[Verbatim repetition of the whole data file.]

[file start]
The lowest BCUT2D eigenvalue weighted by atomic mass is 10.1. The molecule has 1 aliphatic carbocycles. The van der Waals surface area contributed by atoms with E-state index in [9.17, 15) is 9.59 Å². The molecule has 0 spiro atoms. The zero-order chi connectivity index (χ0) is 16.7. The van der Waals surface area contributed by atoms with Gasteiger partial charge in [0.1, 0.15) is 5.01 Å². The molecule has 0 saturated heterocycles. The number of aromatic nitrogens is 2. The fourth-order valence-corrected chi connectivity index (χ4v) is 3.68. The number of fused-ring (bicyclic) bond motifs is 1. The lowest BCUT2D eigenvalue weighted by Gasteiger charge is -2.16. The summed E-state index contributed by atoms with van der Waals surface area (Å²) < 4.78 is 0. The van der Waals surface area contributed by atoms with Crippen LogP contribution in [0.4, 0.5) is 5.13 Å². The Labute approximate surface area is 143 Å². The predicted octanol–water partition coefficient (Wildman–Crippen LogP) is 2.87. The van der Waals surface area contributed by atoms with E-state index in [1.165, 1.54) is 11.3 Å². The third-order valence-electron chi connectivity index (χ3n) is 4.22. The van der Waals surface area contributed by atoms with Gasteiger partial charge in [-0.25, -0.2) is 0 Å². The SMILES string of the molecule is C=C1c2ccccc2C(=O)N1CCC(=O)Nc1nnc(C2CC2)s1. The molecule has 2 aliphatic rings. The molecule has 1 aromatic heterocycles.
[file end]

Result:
The lowest BCUT2D eigenvalue weighted by atomic mass is 10.1. The molecule has 1 aliphatic carbocycles. The van der Waals surface area contributed by atoms with E-state index in [9.17, 15) is 9.59 Å². The molecule has 0 spiro atoms. The zero-order chi connectivity index (χ0) is 16.7. The van der Waals surface area contributed by atoms with Gasteiger partial charge in [0.1, 0.15) is 5.01 Å². The molecule has 0 saturated heterocycles. The number of aromatic nitrogens is 2. The fourth-order valence-corrected chi connectivity index (χ4v) is 3.68. The number of fused-ring (bicyclic) bond motifs is 1. The lowest BCUT2D eigenvalue weighted by Gasteiger charge is -2.16. The summed E-state index contributed by atoms with van der Waals surface area (Å²) < 4.78 is 0. The van der Waals surface area contributed by atoms with Crippen LogP contribution in [0.4, 0.5) is 5.13 Å². The Labute approximate surface area is 143 Å². The predicted octanol–water partition coefficient (Wildman–Crippen LogP) is 2.87. The van der Waals surface area contributed by atoms with E-state index in [1.165, 1.54) is 11.3 Å². The third-order valence-electron chi connectivity index (χ3n) is 4.22. The van der Waals surface area contributed by atoms with Gasteiger partial charge in [-0.25, -0.2) is 0 Å². The SMILES string of the molecule is C=C1c2ccccc2C(=O)N1CCC(=O)Nc1nnc(C2CC2)s1. The molecule has 2 aliphatic rings. The molecule has 1 aromatic heterocycles.